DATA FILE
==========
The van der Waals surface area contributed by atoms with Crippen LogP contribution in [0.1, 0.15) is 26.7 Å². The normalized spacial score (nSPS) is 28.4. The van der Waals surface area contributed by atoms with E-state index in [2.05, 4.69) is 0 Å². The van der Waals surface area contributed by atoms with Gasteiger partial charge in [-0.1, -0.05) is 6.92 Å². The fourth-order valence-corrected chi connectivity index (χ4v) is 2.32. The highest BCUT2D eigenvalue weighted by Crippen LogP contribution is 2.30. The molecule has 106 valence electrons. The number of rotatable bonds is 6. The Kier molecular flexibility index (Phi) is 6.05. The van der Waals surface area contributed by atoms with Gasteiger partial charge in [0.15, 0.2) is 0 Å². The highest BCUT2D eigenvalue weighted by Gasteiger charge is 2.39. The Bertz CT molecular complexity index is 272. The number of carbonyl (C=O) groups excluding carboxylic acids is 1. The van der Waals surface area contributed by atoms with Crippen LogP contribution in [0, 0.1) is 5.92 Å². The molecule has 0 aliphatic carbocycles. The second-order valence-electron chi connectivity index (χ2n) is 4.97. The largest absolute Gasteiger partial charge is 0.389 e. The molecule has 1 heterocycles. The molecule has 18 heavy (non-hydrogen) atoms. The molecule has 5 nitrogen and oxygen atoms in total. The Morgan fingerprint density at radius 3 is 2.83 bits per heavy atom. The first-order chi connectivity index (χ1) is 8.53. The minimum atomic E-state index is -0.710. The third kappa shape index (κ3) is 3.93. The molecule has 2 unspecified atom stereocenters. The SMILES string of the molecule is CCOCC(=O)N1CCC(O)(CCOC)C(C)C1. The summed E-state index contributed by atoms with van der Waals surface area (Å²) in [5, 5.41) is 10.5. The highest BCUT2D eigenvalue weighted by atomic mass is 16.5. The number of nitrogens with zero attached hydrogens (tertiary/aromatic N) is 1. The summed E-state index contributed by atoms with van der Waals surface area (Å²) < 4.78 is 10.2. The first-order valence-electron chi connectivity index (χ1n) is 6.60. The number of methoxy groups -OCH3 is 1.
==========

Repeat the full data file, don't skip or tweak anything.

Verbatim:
The van der Waals surface area contributed by atoms with Crippen LogP contribution in [0.1, 0.15) is 26.7 Å². The normalized spacial score (nSPS) is 28.4. The van der Waals surface area contributed by atoms with E-state index in [2.05, 4.69) is 0 Å². The van der Waals surface area contributed by atoms with Gasteiger partial charge in [-0.1, -0.05) is 6.92 Å². The fourth-order valence-corrected chi connectivity index (χ4v) is 2.32. The highest BCUT2D eigenvalue weighted by Crippen LogP contribution is 2.30. The molecule has 106 valence electrons. The number of rotatable bonds is 6. The Kier molecular flexibility index (Phi) is 6.05. The van der Waals surface area contributed by atoms with Gasteiger partial charge in [0.15, 0.2) is 0 Å². The highest BCUT2D eigenvalue weighted by Gasteiger charge is 2.39. The Bertz CT molecular complexity index is 272. The number of carbonyl (C=O) groups excluding carboxylic acids is 1. The van der Waals surface area contributed by atoms with Crippen LogP contribution in [0, 0.1) is 5.92 Å². The molecule has 0 aliphatic carbocycles. The second-order valence-electron chi connectivity index (χ2n) is 4.97. The largest absolute Gasteiger partial charge is 0.389 e. The molecule has 1 heterocycles. The molecule has 18 heavy (non-hydrogen) atoms. The molecule has 5 nitrogen and oxygen atoms in total. The Morgan fingerprint density at radius 3 is 2.83 bits per heavy atom. The first-order chi connectivity index (χ1) is 8.53. The minimum atomic E-state index is -0.710. The third kappa shape index (κ3) is 3.93. The molecule has 2 unspecified atom stereocenters. The SMILES string of the molecule is CCOCC(=O)N1CCC(O)(CCOC)C(C)C1. The summed E-state index contributed by atoms with van der Waals surface area (Å²) in [5, 5.41) is 10.5. The highest BCUT2D eigenvalue weighted by atomic mass is 16.5. The number of nitrogens with zero attached hydrogens (tertiary/aromatic N) is 1. The summed E-state index contributed by atoms with van der Waals surface area (Å²) < 4.78 is 10.2. The first-order valence-electron chi connectivity index (χ1n) is 6.60. The number of methoxy groups -OCH3 is 1.